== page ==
— Baltimore Sun
Students from Harriet Tubman Elementary School in Northwest wait to have their photo taken with the wax version of the abolitionist, which was unveiled Tuesday at Madame Tussauds. Artists used paintings and primitive photographs for guidance in creating the piece. I For more photos, visit postlocal.com.
recognized at the expense of anyone else. “What if I was that person’s
relative?” Ross said. “How would I feel if Harriet was there and they wanted to remove her? There’s so
many other places they can put her.”
D.C. will lose millions in revenue, opponents of law’s repeal say
gaming from B1 turn to the Internet to gamble. “It’s the residents who lose, including residents who play every day now and will be left unprotected,” Brown said. The council’s action came on the same day that members unanimously agreed to impose a moratorium on adult entertainment in Northeast Washington, reviving a debate about where strip clubs should be located. When Internet gambling was approved, supporters were optimistic that they had avoided a similar cultural divide, which torpedoed proposals to legalize slot machines in the District nearly a decade ago. Internet gaming was quietly added to the city’s lottery contract more than three months after the contract passed a 2009 council vote; it was legalized as part of a 2010 spending bill. Congress, which gets to review all District laws, did not object. But the new law became entangled in a broader controversy about how the council and Mayor Vincent C. Gray (D) managed the city’s lottery contract, driving gambling opponents to push for repeal. In a report last month, city Inspector General Charles J. Willoughby concluded that Chief Financial Officer Natwar M. Gandhi added Internet gambling to the lottery program without issuing a written notice that the contract requirements had changed and allowing another round of bids from interested companies. The report also said Brown pursued Internet gambling even though he was working as a lobbyist at a law firm whose clients included members of the gaming industry. Although Willoughby concluded that Brown did not violate any law, he questioned why the council member did not more broadly disclose the potential public conflict. “The train crashed, and we need to regroup to slow this down,” said Marie Drissel, a political activist from Kalorama who led the opposition. During Tuesday’s debate, several council members signaled they were not aware of what they were voting on when they approved the budget provision that authorized Internet gambling. “They didn’t even use the word ‘Internet gambling,’ ” Tommy Wells (D-Ward 6) said. “They used the word ‘I-gambling.’ . . . We decided as a city that we didn’t want slots. . . . It has to go through a public process. This didn’t go through a public process, but it’s slots.” But council member Marion Barry (D-Ward 8), who along with Brown voted against repeal, derided his colleagues who suggested that they did not know what Internet gambling was when the council approved it. “What kind of legislature are you?” Barry asked. You’re “giving the public the impression you didn’t know what you voted for. This council already has a low approval rating . . . and you are telling me you didn’t know you voted on something?” To try to salvage the law, Brown was willing to scrap the city’s contract for iGaming with Intralot while preserving the legislation that permits online gambling. Brown said it’s unclear whether Congress would reauthorize Internet gambling. He has also raised concerns that “casino interests” are trying to federalize Internet gambling in the District. The repeal, which Gray supports, will cost the city $13.1 million in revenue through September 2015, by some estimates. Brown said iGaming would have generated more than $100 million for the city over 15 years. City officials are working to identify new revenue or spending cuts to account for the change, but there could be some ramifications to Tuesday’s vote. Although city taxpayers have yet to spend a dime on developing the program, its lottery contractor, Intralot, has spent more than $5 million preparing an iGaming system. It’s possible the company could sue to recoup its costs. Byron Boothe, a spokesman for Intralot, declined to comment on possible litigation but said the company was “disappointed in the council vote.” He said the company will work with the city to create “new state-of-the-art technology and city jobs.” The vote on strip clubs also originated from residents’ concerns that they don’t have enough say over policies. Council member Vincent B. Orange (D-At Large), the sponsor of the legislation, said four pending adult entertainment licenses and several planned medical marijuana cultivation centers slated near New York Avenue NE were becoming “a nightmare” for residents. With Northeast one of the few areas of the city zoned to accommodate adult entertainment, the council’s decision could further hinder efforts to reopen businesses displaced by the construction of Nationals Park. “They are immoral,” said Sandra Shedrick-Moens, who attended the meeting with dozens of her neighbors sporting “No More Strip Club” T-shirts.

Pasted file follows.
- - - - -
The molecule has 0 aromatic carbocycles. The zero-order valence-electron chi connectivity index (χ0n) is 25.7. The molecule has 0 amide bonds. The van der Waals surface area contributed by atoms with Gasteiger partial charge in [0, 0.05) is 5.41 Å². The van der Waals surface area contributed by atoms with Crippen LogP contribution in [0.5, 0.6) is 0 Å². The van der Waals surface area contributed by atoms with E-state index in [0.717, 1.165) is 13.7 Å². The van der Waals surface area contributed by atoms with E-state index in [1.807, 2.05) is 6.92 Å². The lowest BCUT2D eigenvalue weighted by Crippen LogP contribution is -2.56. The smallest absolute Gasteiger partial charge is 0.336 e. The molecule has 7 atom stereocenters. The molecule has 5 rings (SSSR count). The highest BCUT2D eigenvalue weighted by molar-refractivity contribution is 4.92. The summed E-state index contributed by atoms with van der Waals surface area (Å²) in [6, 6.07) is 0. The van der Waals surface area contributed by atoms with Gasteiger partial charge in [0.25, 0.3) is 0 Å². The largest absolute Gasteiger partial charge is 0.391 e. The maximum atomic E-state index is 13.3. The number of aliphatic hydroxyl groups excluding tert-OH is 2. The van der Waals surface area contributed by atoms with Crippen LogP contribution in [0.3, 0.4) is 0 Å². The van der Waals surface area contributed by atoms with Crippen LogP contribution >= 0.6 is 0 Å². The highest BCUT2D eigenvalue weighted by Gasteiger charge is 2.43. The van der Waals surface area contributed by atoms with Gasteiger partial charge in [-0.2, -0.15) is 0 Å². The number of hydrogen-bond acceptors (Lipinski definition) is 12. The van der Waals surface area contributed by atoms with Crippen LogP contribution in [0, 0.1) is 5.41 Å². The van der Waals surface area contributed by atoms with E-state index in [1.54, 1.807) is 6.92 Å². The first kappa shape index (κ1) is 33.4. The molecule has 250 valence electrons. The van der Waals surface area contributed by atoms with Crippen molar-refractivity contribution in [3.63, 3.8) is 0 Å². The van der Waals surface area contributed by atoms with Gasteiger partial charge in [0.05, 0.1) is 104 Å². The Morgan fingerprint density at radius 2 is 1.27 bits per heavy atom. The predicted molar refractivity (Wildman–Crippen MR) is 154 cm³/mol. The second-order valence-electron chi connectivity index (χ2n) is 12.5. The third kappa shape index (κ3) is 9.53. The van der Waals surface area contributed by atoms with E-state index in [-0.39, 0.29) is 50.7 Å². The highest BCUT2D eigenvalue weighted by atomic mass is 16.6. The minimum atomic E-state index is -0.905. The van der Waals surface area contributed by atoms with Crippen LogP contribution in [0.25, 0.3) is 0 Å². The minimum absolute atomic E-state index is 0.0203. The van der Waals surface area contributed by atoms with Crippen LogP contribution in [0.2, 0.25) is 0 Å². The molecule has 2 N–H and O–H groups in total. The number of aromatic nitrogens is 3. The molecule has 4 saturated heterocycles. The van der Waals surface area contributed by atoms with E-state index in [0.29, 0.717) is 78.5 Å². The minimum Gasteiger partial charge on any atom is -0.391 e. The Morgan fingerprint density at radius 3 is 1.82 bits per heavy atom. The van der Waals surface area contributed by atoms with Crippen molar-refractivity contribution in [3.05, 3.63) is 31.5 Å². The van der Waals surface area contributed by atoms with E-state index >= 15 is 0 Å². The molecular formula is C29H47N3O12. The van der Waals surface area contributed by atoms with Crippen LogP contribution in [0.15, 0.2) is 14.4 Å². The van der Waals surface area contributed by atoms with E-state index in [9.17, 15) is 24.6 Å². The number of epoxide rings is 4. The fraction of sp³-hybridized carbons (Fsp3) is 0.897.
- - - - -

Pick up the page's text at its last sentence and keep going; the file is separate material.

email@example.com Staff writer Mike DeBonis contributed to this report.